Being on tour forever has made Bryar both appreciate and lament the Chicago music scene. "The Chicago scene never seemed that big to me until I left," he says, "and everyone would talk about bands like Alkaline Trio and Rise Against." However, Bryar feels Chicagoans need to better embrace their local music scene like the more rabid ones in New Jersey that he is accustomed to now. To him, the kids need to be more proactive in seeking out new music and not relying on TV.
"A lot of kids need to learn about what's available in their city," says Bryar. "I think places like Metro are one of the few things that's helping with bands that aren't huge."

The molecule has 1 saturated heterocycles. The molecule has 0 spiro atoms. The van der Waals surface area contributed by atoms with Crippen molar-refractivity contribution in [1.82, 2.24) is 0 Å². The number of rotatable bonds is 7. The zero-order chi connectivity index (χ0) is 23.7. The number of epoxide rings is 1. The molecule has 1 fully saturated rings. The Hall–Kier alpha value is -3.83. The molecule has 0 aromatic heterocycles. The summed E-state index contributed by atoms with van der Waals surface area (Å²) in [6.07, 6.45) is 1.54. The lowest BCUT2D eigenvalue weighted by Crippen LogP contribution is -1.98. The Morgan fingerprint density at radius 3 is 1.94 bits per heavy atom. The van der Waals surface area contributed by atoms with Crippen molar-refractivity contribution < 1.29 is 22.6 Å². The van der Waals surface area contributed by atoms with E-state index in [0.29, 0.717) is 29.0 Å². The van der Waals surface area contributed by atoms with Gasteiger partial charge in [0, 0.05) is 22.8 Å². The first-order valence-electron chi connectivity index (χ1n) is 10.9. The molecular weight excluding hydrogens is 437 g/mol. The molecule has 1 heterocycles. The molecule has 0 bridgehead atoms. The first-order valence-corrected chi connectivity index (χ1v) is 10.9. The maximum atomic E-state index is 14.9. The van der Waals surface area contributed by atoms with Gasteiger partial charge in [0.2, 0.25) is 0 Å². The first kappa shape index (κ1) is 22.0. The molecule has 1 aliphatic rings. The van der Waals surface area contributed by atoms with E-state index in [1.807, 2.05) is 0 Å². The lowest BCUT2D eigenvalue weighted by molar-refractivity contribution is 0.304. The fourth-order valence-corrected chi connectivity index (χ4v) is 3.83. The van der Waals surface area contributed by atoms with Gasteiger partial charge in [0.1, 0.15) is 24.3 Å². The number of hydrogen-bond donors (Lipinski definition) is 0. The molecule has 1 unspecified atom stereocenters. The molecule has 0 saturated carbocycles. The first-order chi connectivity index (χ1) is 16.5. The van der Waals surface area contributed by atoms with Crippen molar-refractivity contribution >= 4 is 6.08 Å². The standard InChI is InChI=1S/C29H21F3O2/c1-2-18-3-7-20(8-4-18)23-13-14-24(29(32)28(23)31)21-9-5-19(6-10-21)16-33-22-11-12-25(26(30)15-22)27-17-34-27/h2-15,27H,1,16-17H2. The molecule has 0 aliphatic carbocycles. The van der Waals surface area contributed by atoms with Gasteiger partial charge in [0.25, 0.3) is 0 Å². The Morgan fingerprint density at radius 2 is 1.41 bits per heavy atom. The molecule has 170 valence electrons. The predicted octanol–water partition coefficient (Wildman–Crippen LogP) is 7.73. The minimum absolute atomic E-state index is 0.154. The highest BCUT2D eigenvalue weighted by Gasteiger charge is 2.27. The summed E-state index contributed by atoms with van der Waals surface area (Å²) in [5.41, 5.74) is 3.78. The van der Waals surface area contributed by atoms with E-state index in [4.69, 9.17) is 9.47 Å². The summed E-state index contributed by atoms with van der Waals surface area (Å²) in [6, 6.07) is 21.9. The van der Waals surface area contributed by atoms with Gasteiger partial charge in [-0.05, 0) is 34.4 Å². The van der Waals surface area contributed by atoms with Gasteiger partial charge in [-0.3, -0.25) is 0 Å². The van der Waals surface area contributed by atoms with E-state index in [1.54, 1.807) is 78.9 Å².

Touring most of the year and living in New Jersey keeps him from seeing his family and friends as much as he'd like, although he comes back when he can. Bryar misses Whirlyball and Chicago institutions like Kingston Mines. "Back in the day we used to always go there. We were jerks and the only white people there," he laughs. "But it was fun."
Despite being an international success, Bryar's Midwest upbringing grounds him. "After being all over the country and the world you realize Chicago is a great city," says Bryar. "It's kind of a middle ground. You go to L.A. where everything is fake and it's a game. But in the East everyone is an asshole and it's dirty and scummy. Chicago is the best of both sides."
"The suburbs of Chicago will always be my home."